You can teach yourself how to mix and sound produce, but you also sing on the track. That's obviously more difficult. How did you come across doing that?
I knew that I wanted to be a songwriter and a producer, but the only way to get people to write and produce for is to have some credits. So, I just started singing on my own tracks. At first, I was terrible, but I practiced a lot, and with each subsequent song, I both got better at singing and got better at mixing my own voice. At this point, when I record, I definitely know what plugins I'm going to use on my voice in order to make it sound the best it can.

And then what was the inspiration for the song Sunny Side Up?
That was the first time I ever made a song, and there was no real inspiration for that other than I was really in the weeds of song structure and arrangement. And that song, when I showed it to people, I caught them singing it to themselves just randomly, and I was like, "This is a really catchy song."

Why eggs as a subject matter?
So when I first started writing the song, I was just trying to think of the most ridiculous thing I could write about. I had just had scrambled eggs, and I remember my friend was making fun of me for putting ketchup on my eggs. So I was like, "Alright, I'm gonna write a song about putting ketchup on my eggs." And then as I progressed in writing the song, I started to realize like, "Oh, eggs have such deeper meaning to them. They're so hard on the outside, but once you crack them, it's all gooey and mushy on the inside." That’s what inspired the lyrics from the bridge that are like, "Crack the egg and then do it all again. I'm in my shell. I'm in my shell." Maybe we're all eggs on the inside.

What did you want the eggs to represent?
I don't think that I really had an intentional metaphor with that. I was just trying to play around with them.

Oh, okay, because it just sounded like you kind of wanted it to mean something.
I want the audience to be able to extract their own meaning from it. And whether or not my intention was a specific meaning or not, I think is irrelevant. All that matters is what the audience perceives.

Your song Call Me Girlfriend—somewhere you said it was based on you making the same mistakes in relationships. Can you walk me through the thinking behind that?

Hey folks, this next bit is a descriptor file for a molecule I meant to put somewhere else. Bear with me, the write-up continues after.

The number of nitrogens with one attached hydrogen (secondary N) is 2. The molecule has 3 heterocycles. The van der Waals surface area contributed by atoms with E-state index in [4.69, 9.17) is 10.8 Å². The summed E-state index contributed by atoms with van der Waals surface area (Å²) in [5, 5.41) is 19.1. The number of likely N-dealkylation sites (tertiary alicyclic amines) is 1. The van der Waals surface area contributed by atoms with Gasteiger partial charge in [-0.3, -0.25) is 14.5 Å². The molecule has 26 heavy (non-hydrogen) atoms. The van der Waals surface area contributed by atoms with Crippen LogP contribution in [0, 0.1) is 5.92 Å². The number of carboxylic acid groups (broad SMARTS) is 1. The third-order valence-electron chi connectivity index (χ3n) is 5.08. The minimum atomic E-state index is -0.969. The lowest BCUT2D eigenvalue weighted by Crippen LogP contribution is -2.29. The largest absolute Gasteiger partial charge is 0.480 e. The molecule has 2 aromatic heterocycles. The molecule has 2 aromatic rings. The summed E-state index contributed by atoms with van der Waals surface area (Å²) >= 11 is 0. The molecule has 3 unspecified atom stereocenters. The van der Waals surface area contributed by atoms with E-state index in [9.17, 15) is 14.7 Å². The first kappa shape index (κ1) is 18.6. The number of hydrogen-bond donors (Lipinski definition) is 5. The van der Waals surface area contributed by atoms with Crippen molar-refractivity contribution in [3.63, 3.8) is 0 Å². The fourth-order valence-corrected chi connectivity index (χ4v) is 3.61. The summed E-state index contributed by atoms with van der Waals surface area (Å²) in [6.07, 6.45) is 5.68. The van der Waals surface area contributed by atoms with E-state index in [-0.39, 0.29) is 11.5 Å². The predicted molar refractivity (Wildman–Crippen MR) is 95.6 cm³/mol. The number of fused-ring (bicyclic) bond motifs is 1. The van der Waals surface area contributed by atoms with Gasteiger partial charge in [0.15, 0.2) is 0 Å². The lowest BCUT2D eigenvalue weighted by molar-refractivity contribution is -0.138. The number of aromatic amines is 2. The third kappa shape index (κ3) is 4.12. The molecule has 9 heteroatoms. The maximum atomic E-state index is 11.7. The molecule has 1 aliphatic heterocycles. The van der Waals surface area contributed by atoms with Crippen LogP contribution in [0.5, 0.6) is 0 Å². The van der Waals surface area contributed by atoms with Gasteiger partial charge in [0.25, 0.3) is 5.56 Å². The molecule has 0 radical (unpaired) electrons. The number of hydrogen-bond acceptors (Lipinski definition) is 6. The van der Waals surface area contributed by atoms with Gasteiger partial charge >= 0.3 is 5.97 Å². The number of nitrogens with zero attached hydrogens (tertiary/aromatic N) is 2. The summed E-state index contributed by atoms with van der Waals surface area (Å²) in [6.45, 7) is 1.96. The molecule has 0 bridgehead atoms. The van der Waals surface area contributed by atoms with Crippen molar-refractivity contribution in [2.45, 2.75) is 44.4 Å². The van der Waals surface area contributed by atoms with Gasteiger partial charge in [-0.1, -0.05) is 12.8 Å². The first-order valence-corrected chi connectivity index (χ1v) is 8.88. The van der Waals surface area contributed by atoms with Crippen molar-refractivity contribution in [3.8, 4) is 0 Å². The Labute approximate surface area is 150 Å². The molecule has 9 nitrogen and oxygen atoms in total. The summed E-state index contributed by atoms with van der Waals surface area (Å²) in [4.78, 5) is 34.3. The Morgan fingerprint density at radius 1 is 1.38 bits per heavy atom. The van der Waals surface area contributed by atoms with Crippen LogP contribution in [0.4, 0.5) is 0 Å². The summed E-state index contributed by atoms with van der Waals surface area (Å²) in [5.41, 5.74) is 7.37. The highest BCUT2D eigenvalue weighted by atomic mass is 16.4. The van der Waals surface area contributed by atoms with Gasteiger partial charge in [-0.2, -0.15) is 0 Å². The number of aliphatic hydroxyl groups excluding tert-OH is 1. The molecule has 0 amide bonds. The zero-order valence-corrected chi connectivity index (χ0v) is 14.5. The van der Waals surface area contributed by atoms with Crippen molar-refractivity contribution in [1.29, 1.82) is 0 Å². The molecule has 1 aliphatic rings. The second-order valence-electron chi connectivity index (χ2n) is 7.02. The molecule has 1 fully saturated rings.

Over the last couple years, I've gone through several different relationships that fell into the same patterns. At first everything was great, and slowly as the relationship would unfold, I started to get very attached. Eventually, it would just become very paralyzing. So this song was kind of my catharsis, to basically say to myself, "I think that I can break that cycle.”

And do you think that was your fault, their fault, or both?
Oh, it's 100% my fault. I think it's just something that I need to learn to work on.

Do you have any new music coming out soon?
I do have a few other songs, and I'm trying to figure out right now how I want to go about releasing them. I could see myself doing an EP, or just continuing with this string of singles. I kind of like releasing singles, because I feel like each song gets to be super special and has its own time in the spotlight. So I definitely want to think a little bit more about my release strategy. But for sure, I will at least have a song coming out every month for a while.

Can you tell me what the upcoming one is about?
Another song that I'm planning on releasing soon to Spotify etc. is called Turning Blue, which is about the mundanity of the quarantine. Every day feels like I'm waking up, not really doing anything, and not making any progress in any way. That's just making me miss the pre-quarantine days. I feel like none of us really knew how good we had it in February, when we could just go out and do whatever we want.

I know you want to be a songwriter, but do you want to keep singing?
Yeah, I didn't realize how much I loved singing until I started doing it every day. And now it's kind of like working out—I need to do my warm-ups in the shower, and I need to practice my repertoire every night, or else the day is just not complete.